Power Steering Pressure Hose Replacement at your home or office in Middleburg.

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Average rating from customers who
received a Power Steering Pressure Hose Replacement.
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$126.15 - $954.20

Price range for all vehicles


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Average rating from customers who
received a Power Steering Pressure Hose Replacement.
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Recent Power Steering Pressure Hose Replacement reviews in Middleburg

Excellent Rating


YourMechanic Power Steering Pressure Hose Replacement Service

Average Rating

4.9/5

Number of Reviews

543

Rating Summary
512
16
3
4
8
512
16
3
4
8

Joel

19 years of experience
755 reviews
Joel
19 years of experience
2nd time I've had Joel work on my 1993 Miata. First time was for both Serpentine belts being replaced after one snapped. The second time was today for my P/S Pressure hose. Both times were quick and very professionally done. The steering instantly felt smoother and there were no leaks at all afterwards. And the belts haven't troubled me since. If you need someone to work on your car and get the job done right the first , You can count on Joel.
Joel was on time and completed the repair in a timely manner. I would recommend him to anyone. Thanks Joel.

Harold

30 years of experience
52 reviews
Harold
30 years of experience
Very knowledgeable and very thorough with his work. Would use him again for auto repairs.

Allen

28 years of experience
49 reviews
Allen
28 years of experience
He called the day before the repair to check in & introduce himself. He showed up on time & was very professional, courteous, & friendly. I would definitely recommend Allen!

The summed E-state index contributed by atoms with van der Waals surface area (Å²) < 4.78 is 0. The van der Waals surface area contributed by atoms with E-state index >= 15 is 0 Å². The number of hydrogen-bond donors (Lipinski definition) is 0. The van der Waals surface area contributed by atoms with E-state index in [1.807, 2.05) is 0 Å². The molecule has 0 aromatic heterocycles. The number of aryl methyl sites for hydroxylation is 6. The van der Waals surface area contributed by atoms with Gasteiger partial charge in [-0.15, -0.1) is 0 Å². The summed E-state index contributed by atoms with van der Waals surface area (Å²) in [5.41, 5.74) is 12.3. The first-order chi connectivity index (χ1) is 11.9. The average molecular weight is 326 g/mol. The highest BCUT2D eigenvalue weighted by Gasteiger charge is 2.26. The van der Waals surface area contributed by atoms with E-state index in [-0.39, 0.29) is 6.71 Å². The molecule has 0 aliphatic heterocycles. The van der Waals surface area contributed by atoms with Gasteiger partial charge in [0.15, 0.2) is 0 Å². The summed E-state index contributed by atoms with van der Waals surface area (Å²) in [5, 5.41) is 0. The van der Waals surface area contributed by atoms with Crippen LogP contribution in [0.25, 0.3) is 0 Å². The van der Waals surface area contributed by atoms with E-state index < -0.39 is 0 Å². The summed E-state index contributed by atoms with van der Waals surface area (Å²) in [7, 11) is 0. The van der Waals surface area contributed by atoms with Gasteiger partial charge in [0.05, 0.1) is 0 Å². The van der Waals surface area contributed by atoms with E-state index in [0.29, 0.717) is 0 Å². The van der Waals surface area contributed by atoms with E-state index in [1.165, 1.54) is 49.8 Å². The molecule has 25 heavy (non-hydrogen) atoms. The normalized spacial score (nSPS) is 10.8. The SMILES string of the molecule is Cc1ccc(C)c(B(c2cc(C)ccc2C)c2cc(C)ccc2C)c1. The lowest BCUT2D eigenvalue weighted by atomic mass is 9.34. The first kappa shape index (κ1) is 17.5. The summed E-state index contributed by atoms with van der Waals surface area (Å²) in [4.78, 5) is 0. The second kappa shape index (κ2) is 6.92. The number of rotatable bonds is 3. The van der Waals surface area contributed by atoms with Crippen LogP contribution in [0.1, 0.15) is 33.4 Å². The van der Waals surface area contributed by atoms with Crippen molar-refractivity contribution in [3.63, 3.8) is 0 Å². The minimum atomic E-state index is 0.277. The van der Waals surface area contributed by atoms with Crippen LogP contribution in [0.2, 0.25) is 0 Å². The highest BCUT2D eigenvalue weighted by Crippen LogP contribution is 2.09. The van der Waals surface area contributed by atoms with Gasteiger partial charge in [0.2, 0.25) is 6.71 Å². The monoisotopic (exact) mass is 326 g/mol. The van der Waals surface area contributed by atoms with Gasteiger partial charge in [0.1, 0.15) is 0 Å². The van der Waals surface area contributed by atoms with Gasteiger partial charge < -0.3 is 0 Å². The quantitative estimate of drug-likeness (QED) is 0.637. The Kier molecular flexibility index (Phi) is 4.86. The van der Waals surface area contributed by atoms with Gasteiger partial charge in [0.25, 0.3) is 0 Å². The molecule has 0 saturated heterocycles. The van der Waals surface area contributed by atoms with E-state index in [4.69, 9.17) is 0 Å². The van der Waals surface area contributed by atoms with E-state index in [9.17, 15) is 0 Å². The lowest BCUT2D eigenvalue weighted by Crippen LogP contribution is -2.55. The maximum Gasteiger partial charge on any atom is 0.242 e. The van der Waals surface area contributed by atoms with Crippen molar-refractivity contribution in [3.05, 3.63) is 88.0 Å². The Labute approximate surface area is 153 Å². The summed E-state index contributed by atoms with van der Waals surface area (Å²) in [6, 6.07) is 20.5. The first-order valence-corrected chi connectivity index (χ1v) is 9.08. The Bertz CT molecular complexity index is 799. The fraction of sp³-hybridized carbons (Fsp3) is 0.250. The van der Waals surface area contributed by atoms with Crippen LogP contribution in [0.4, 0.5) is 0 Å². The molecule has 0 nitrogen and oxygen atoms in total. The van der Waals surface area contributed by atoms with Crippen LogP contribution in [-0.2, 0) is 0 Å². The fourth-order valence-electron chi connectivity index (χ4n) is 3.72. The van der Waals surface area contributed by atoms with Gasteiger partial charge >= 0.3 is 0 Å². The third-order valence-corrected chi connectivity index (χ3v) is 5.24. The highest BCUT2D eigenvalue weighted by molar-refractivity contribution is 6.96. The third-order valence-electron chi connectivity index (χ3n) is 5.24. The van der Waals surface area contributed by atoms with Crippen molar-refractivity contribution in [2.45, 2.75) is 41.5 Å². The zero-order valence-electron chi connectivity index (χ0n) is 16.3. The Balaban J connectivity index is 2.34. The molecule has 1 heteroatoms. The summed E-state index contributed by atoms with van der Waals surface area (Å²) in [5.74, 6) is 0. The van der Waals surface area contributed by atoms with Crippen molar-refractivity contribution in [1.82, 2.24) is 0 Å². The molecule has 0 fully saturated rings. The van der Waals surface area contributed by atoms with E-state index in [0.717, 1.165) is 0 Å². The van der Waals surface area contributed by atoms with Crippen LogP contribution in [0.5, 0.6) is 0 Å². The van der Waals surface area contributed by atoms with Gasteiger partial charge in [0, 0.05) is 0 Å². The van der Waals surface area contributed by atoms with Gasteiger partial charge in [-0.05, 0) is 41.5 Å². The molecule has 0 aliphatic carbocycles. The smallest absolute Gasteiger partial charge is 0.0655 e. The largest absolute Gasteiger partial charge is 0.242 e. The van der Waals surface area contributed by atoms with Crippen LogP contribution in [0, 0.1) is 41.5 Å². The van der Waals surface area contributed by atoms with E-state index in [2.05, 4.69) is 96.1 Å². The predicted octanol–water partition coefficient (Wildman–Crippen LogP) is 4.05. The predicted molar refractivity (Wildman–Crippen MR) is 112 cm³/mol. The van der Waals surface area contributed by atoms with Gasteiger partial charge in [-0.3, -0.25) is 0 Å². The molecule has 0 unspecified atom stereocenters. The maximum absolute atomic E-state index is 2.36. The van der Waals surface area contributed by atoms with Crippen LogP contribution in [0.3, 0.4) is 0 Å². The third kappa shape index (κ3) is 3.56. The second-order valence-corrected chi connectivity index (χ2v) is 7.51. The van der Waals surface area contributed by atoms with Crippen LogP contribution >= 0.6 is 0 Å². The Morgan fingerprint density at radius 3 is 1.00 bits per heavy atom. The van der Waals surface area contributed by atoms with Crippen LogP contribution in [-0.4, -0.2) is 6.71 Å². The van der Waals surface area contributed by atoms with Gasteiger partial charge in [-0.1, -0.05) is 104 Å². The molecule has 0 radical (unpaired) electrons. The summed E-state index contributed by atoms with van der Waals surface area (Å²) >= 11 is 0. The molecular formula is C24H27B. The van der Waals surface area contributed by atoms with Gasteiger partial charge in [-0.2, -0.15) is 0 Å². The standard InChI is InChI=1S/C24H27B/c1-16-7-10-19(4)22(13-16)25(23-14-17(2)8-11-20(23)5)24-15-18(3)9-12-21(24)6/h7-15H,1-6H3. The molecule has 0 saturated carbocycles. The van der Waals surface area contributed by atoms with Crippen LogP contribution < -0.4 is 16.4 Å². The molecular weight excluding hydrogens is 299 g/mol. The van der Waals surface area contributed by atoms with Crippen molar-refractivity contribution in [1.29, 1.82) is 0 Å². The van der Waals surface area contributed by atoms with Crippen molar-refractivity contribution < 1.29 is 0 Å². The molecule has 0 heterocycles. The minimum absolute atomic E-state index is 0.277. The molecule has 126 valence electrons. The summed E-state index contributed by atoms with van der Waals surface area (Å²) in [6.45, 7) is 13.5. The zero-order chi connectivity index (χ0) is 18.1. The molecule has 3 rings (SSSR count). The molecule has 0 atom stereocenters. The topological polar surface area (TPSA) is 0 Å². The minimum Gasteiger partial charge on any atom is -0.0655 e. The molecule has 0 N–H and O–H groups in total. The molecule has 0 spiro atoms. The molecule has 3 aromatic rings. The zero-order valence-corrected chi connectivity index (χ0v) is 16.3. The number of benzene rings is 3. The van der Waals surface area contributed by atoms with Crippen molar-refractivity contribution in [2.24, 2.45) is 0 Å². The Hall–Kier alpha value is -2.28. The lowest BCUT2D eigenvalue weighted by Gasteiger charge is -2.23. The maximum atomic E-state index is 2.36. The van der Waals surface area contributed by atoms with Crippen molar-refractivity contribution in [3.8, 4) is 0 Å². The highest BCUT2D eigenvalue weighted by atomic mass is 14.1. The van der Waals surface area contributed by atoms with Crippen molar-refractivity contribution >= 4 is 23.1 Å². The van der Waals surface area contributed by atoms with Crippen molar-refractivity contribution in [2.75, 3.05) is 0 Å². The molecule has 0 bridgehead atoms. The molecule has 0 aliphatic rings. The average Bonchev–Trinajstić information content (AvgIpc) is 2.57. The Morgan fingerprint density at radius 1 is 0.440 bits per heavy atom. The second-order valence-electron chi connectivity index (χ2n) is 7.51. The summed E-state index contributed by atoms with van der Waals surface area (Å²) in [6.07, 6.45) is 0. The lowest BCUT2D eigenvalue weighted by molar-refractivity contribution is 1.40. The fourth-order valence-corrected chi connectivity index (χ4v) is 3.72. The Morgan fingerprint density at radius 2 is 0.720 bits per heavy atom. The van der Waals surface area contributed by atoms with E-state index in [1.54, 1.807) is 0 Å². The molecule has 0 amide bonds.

Shaun

28 years of experience
38 reviews
Shaun
28 years of experience
My first experience with YOURMECHANIC, and Shaun made it comfortable from the moment he arrived until he finished! He is professional and very knowledgeable! I will most certainly request Shaun for my future repairs!

Diego

19 years of experience
449 reviews
Diego
19 years of experience
Knowledgeable and efficient. Another job well done. Until next time. Thanks again Diego.

Jerimiah

17 years of experience
328 reviews
Jerimiah
17 years of experience
Quick and professional

Michael

27 years of experience
23 reviews
Michael
27 years of experience
Excellent, professional, and timely. What’s even better, he called to ask if he could come earlier than my appointment time. Will definitely try to schedule Michael for my next car service!

Jason

9 years of experience
16 reviews
Jason
9 years of experience
Great guy that did a great job! He was the perfect mechanic to do my power steering job! Thank you Jason!

Allen

34 years of experience
445 reviews
Allen
34 years of experience
Wonderful experience, Allen is timely and courteous, and most importantly he fixed my car up and it runs beautifully! I will definitely use him in the future.

Jeffrey

25 years of experience
847 reviews
Jeffrey
25 years of experience
I was stranded on a Sunday afternoon 140 miles from home with a pregnant daughter and three kids. Alex from Your Mechanic seemed to go out of his way to help me and located a mobile mechanic for me named Jeffery Carter. After Alex confirmed information he needed, he said that the mechanic would call me and I told Alex I would walk out to the truck to wait. As I walked out, Jeffery called to tell me he was already parked next to my truck. They all made what should have a very inconvenient and very unpleasant experience totally turn into a very pleasant experience. Thank you!


How much does Power Steering Pressure Hose Replacement cost in Middleburg?

It depends on the type of car you drive and the auto repair shop you go to in Middleburg. Our mechanics in Middleburg are mobile, which means they don't have the overhead that repair shops have. They provide you convenience by coming to your home or office in Middleburg.

Cars Estimate Parts Cost Labor Cost Savings Average Dealer Price
2005 Buick Park Avenue $259 $155.43 $103.98 12% $295.18
2006 Nissan Altima $229 $101.32 $127.98 16% $273.32
2007 Chevrolet Colorado $229 $125.23 $103.98 13% $264.98
2012 Lincoln MKX $322 $218.07 $103.98 9% $357.82
2005 BMW X3 $544 $440.07 $103.98 6% $579.82
2004 Mercedes-Benz E55 AMG $495 $303.35 $191.97 11% $561.35

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Power Steering Pressure Hose Replacement Service

What is the power steering pressure hose and how does it work?